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Pool-in-Wharfedale father could be alive if treated at hospital
A grieving family have been told their sport-loving husband and father might still be alive were it not for a healthcare “lottery”.
Sixty-five-year-old Christopher Leggatt, of Pool-in-Wharfedale, died after collapsing as he was refereeing a football game in Esholt on Sunday, September 23, 2012.
The father of four was taken to Bradford Royal Infirmary, arriving at 4.14pm. Diagnosed with a ruptured abdominal aortic aneurysm, he was then transferred – as there were no surgeons available – to Huddersfield Royal Infirmary.
But Mr Leggatt suffered a cardiac arrest en route and, though he was revived, his heart stopped again before he could be operated on. He died at Huddersfield at 6.15pm.
A belated inquest was triggered when his family lodged a formal complaint.
At Bradford Coroners Court on Tuesday, Assistant Coroner Dominic Bell read from a statement provided by one of Mr Leggatt’s daughters, Andrea, stating: “He shouldn’t really be dead.
“If he’d been on the operating table within 30 minutes or sooner he’d be alive today, the statistics say.
“We need to know if it would have been a different story if it had happened during the week, when surgeons would have been at BRI. It’s not about blame, but how we can stop another family going through the pain and come to terms with our loss.”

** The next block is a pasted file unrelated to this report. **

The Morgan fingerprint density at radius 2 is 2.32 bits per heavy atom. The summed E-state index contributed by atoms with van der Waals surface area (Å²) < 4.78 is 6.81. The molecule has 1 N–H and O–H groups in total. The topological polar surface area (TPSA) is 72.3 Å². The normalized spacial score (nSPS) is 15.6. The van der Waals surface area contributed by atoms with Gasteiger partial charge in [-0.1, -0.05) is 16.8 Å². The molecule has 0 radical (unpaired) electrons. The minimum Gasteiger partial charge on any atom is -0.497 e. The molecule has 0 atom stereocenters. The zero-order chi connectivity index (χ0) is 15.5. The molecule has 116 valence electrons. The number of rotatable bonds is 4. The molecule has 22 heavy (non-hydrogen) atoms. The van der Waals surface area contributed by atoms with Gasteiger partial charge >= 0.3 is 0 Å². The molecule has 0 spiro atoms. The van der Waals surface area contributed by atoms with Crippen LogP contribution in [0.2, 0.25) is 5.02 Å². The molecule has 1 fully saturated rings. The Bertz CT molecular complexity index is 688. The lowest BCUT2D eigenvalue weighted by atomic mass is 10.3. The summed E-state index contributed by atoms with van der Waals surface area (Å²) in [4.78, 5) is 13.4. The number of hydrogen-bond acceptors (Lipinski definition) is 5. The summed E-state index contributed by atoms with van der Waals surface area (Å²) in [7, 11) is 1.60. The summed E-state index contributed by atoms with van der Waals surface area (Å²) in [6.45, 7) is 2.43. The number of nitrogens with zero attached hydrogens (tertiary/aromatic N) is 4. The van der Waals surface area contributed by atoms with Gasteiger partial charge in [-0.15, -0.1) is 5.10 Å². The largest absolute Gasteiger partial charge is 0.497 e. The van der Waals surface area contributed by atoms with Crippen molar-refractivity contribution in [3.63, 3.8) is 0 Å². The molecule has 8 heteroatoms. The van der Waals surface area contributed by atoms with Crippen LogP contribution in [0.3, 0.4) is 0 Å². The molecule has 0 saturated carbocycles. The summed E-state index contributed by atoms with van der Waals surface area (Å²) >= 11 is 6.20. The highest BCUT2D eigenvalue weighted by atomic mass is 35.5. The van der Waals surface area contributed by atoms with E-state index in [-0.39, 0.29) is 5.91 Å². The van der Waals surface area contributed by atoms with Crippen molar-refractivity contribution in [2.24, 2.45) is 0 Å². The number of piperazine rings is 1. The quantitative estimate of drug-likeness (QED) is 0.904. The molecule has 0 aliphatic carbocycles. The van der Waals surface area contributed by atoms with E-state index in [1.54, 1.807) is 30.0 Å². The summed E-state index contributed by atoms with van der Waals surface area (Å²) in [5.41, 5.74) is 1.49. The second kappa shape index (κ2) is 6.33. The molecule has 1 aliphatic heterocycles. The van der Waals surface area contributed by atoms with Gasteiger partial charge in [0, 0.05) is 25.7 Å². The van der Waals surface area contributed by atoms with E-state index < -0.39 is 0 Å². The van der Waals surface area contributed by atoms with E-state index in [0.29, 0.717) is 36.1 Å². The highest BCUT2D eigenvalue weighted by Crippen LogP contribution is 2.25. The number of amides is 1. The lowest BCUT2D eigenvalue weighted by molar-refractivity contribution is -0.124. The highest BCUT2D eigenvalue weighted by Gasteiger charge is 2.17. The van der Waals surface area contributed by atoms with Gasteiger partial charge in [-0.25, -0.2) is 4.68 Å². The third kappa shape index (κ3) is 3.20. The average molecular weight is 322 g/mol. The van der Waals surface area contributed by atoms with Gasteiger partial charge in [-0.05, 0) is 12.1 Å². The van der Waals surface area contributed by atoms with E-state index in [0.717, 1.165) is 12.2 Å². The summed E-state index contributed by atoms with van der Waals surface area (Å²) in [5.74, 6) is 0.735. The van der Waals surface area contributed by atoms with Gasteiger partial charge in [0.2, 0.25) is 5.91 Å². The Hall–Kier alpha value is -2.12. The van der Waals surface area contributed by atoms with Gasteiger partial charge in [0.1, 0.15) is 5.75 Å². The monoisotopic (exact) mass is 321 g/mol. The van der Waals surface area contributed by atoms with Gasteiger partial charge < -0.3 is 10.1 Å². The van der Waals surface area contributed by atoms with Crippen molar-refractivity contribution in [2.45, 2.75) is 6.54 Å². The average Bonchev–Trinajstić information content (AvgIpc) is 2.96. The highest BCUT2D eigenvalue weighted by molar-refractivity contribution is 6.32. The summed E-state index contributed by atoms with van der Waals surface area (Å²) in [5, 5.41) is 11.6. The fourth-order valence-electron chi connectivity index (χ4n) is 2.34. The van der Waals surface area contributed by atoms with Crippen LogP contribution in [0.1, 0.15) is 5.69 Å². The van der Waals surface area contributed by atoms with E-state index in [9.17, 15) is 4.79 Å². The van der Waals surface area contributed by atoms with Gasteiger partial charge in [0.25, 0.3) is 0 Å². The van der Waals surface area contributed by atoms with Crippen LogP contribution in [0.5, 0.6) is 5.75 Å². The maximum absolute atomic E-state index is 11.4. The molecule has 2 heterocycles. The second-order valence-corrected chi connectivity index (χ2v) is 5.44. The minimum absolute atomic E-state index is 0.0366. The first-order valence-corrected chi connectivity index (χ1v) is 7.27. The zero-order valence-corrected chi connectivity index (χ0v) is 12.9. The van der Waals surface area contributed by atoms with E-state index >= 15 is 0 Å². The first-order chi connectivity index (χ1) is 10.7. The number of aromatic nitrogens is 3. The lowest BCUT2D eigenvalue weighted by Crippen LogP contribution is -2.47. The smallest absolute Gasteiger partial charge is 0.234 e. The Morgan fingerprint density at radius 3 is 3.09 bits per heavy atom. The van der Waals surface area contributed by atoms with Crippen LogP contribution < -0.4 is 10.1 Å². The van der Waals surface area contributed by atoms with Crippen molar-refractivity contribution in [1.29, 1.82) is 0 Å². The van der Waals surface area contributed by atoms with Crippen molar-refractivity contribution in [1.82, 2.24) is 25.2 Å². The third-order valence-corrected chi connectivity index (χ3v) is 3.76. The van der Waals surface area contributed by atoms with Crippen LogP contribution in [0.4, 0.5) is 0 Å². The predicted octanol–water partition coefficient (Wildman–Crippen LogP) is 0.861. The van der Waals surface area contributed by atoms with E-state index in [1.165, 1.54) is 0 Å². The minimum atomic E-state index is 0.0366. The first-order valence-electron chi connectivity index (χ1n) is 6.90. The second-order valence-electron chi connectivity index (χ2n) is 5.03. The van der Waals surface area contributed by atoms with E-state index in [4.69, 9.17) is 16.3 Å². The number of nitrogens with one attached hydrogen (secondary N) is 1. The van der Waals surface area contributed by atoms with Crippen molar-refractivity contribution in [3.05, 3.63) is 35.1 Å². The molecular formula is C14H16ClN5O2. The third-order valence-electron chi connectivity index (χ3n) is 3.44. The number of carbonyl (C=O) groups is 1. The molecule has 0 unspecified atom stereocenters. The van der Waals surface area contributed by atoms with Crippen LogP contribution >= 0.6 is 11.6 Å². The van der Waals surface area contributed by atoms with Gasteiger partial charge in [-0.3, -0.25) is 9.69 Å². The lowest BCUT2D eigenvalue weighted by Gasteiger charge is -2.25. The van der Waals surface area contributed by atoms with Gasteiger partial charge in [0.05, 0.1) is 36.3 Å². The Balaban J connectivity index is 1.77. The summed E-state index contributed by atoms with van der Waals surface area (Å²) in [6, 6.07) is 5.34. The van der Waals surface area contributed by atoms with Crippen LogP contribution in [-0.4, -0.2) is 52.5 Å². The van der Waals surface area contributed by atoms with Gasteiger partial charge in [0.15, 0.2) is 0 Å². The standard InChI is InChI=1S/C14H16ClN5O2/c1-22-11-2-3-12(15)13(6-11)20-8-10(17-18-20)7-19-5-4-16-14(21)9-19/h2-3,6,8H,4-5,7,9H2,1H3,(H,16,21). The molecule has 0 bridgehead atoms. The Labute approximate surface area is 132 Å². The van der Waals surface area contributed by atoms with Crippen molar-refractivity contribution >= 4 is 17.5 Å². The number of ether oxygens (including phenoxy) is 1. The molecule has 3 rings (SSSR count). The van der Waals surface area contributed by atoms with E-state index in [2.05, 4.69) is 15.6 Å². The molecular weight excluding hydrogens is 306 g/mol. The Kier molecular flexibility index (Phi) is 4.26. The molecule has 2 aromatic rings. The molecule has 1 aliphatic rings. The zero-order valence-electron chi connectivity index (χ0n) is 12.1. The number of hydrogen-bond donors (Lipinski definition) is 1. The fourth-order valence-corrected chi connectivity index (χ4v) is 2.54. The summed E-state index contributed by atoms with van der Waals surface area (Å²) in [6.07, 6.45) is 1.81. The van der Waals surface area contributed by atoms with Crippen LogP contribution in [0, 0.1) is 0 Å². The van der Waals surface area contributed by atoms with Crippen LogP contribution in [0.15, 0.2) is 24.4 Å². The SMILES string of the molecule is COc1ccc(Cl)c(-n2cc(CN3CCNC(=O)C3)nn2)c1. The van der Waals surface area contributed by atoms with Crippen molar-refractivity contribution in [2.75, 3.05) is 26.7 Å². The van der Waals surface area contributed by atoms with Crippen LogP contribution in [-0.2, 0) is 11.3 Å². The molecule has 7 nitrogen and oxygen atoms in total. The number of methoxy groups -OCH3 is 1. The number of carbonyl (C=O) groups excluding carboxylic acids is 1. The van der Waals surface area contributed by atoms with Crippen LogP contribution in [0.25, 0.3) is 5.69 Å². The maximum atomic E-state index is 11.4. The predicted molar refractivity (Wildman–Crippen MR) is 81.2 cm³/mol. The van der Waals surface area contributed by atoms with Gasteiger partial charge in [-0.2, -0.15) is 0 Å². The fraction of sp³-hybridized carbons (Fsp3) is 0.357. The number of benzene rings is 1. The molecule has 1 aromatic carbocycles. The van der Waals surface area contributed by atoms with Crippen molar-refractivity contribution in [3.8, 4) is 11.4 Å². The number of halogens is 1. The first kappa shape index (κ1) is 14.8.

The inquest heard that Mr Leggatt, a “well and active man”, had been diagnosed within 20 minutes of arriving at BRI and that an ambulance was waiting to take him to Huddersfield shortly afterwards.
Paul Needham, a surgical registrar with the Bradford Teaching Hospitals Trust at the time, said the transfer represented Mr Leggatt’s best chance.
He said: “Our vascular surgical cover that day was provided by Huddersfield. Our view was that a blue-light ambulance transfer would be more rapid than having a surgeon driving across (to Bradford).”
Mr Needham had liaised with consultant vascular surgeon at Calderdale and Huddersfield NHS Trust, Anver Mahomed, about the move.
Mr Mahomed told the inquest that the Bradford and Huddersfield Infirmaries took turns to provide acute care cover as part of a formal network arrangement.
Mr Bell said: “I am satisfied the decision to transfer the patient, though clearly associated with some risk, was appropriate.
“The original assumption that this death was from natural causes must still stand.”
But he also asked the Bradford Trust to examine and consider adopting the arrangements some other regions have where paramedics can, based on their diagnosis, take patients to the most appropriate, rather than nearest, hospital.
He concluded: “The family will inevitably find it distressing to know that if the vascular surgery team had been at Bradford Mr Leggatt would have expected earlier surgery and, on the balance of probabilities, would have survived.
“That, however, is not an isue that can appropriately be addressed by the individuals in this room.”
He told Mr Leggatt’s widow, Sue, and daughter Andrea he sympathised with their “loss and ongoing distress about an outcome that was the result, in a sense, of a lottery – of a certain degree of chance.”
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